REMARKS by Secretary of the Treasury Janet L. Yellen in New York, on Treasury’s Principles for Net-Zero Financing & Investment

The physical impacts of climate change are impossible to ignore. We’ve seen record-breaking heatwaves that have led to a tragic spike in heat-related deaths and hospitalizations. Unprecedented storms and wildfires are destroying homes and undermining livelihoods. Vulnerable populations globally are disproportionately affected because of where they live and the industries in which they work, and low-income Americans are no exception.

Such events impose significant economic costs. Global economic losses from natural disasters amounted to almost $200 billion during the first half of this year. Households face increasing challenges, and firms have assets and business models that may be at risk in a world with substantial climate damage.

It’s no surprise, then, that the climate crisis is propelling a massive economic shift. There’s increasing demand for technologies, products, and services that will reduce greenhouse gas emissions and support a clean energy future. This demand is fueling growth in new industries and business models. In the United States, government support is playing a role in accelerating this transition. President Biden’s Bipartisan Infrastructure Law provides funding for wide-ranging investments, including $7.5 billion in electric vehicle charging, $10 billion in clean transportation, and over $20 billion to upgrade the power grid. The Inflation Reduction Act, the most ambitious climate law in U.S. history, expands demand- and supply-side incentives for clean energy investment and production. At the Treasury Department, our economists, lawyers, and other experts are working tirelessly to support implementation, including through issuing rules on wide-ranging tax incentives. And private sector companies are responding – quickly. Over the past two and a half years, they’ve committed $240 billion in new clean energy manufacturing investments.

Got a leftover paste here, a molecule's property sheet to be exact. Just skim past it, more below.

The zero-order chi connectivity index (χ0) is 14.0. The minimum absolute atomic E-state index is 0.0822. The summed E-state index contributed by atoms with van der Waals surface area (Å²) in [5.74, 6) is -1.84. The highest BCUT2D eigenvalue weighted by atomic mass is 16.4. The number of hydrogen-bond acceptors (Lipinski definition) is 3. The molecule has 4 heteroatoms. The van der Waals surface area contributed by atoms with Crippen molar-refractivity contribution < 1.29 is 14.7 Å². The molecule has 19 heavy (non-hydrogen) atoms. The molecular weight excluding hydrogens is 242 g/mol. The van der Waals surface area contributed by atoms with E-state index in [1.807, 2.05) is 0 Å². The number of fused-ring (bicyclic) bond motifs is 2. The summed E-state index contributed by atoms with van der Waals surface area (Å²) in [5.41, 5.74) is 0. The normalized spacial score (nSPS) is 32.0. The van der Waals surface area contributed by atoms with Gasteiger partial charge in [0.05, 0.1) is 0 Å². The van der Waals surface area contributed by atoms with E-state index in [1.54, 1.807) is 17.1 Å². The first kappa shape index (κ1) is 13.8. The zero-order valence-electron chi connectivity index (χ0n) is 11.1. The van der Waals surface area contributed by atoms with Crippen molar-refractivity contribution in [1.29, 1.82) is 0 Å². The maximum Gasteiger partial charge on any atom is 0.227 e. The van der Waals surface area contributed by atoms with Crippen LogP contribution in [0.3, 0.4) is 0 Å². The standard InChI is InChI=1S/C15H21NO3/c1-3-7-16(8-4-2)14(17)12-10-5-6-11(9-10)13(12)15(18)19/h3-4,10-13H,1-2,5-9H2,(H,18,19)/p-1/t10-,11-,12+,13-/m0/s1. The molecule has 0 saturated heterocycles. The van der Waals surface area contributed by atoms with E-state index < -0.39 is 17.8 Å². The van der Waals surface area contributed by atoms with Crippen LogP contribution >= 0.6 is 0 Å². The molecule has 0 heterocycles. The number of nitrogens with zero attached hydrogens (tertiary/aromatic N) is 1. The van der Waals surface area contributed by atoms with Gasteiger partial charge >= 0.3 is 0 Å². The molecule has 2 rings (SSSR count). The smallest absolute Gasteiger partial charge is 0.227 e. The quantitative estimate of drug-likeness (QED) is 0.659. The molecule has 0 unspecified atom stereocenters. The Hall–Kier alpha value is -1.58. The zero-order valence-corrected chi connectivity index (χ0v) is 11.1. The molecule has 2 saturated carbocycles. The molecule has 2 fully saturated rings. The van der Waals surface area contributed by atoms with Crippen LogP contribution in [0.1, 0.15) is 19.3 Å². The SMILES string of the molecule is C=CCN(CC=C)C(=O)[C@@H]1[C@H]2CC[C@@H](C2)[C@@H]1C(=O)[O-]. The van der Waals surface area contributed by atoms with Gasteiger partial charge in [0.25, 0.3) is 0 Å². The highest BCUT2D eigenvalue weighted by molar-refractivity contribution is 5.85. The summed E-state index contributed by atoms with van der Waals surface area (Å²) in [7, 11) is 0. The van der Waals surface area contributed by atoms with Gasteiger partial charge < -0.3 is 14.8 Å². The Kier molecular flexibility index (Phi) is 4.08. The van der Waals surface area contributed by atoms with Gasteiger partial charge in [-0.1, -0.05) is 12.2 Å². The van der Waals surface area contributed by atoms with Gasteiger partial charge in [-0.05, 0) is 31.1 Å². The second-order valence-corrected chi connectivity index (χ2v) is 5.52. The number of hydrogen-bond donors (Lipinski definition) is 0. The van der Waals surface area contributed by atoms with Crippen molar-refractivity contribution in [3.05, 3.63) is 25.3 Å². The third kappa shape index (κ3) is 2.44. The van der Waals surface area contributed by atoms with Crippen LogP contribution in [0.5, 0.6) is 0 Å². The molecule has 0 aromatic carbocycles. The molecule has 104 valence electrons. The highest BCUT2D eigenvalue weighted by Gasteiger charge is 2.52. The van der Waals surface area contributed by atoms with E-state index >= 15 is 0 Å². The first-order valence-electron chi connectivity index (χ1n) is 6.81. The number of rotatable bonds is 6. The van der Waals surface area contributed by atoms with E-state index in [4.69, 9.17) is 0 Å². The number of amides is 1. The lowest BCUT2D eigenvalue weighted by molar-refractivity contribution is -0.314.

And there’s more untapped opportunity, in the U.S. and globally. In my remarks today, I’ll focus not on our Administration’s historic climate investments but on another part of the story: the significant global economic opportunities for private-sector financial institutions, and the ways that these institutions are already taking into account market demand and supporting the net-zero transition. I’ll also introduce the Treasury Department’s most recent effort to support this momentum: the Principles for Net-Zero Financing and Investment.



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